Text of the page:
By Gabriel Rom
Jews, Christians and Muslims marked the birthday of the Rev. Dr. Martin Luther King Jr. together at the Flushing Free Synagogue Sunday.
Imam Yusuf Ramadan of Masjid Nurriddin, in Corona was one of the event’s guests of honor.
“Shalom Aleichem, Salaam Alecheim,” he offered as a greeting, setting an interfaith tone that would carry throughout the event.
Ramadan, who was invited by Rabbi Michael Weisser, said their friendship is connected by their shared belief that “most people are good — not bad.”
“We come together on the basis of what we have in common —and we work from there,” he said. “There is no progress until we can see each other and know each other as sons and daughters of Abraham.”
Ramadan told the congregation that his first daughter has the name Moussa, Arabic for Moses.
Shouts of “Inshallah!” and “Mazal Tov!” filled the sanctuary.
Ramadan contrasted King’s message of peace with the incendiary rhetoric of Donald Trump, Ted Cruz and the nation’s polarized political discourse. He tried to remind people that King, a critic of capitalism and materialism, had a more radical legacy than just his “I Have a Dream” speech.
“King shook things up. He was more revolutionary than we might think,” he said.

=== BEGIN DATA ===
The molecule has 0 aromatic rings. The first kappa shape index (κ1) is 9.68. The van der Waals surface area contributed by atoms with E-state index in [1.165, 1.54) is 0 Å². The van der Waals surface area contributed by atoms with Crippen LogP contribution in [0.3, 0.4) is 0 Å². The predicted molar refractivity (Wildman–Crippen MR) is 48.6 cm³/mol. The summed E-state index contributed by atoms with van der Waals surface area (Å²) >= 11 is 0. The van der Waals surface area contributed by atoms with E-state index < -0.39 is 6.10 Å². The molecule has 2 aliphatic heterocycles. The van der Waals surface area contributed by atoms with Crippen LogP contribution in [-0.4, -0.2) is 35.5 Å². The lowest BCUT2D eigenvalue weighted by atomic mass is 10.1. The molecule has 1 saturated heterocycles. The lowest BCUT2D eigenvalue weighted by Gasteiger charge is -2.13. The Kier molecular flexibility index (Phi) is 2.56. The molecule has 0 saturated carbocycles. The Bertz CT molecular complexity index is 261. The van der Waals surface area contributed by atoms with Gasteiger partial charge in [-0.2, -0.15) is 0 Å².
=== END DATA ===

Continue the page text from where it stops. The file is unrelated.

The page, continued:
Ramadan focused on what he said were the three evils of racism, militarism and poverty — ills that he said Dr. King dedicated his life to combating.
In between speakers, The York College Gospel Choir, sang spiritual songs joined by the entire congregation.
Coach Ron Naclerio, a Queens legend who has led Cardozo High School’s basketball program to 16 city championships, spoke to the congregation about his father, who saved King’s life by operating on him after an assassination attempt in 1958. The two became friends and Naclerio spoke of his father, ghost-faced and silent, the day King was assassinated.
“I never will forget that look,” he said.
A somber Weisser, who drew on his past as a rabbi for a synagogue in Nebraska, closed the ceremony.
“I remember fire hoses knocking people to the ground, I remember the phrase ‘segregation now, segregation tomorrow, segregation forever.’”
Weisser harkened back to the civil rights coalition between Jews and African-Americans.
“I remember the spirit of hope in the land, even with the deaths of our heros,” he said.“I had a dream, but that dream has not happened.”
Weisser spoke of the degradation of American politics and connected the struggles of the 1960s to the Black Lives Matter movement.
“I’m feeling like the American experience has taken a giant step back,” he said. “And I hope to live to see the day when what we have had here is not out of the ordinary —but ordinary.”
Reach reporter Gabriel Rom by e-mail at grom@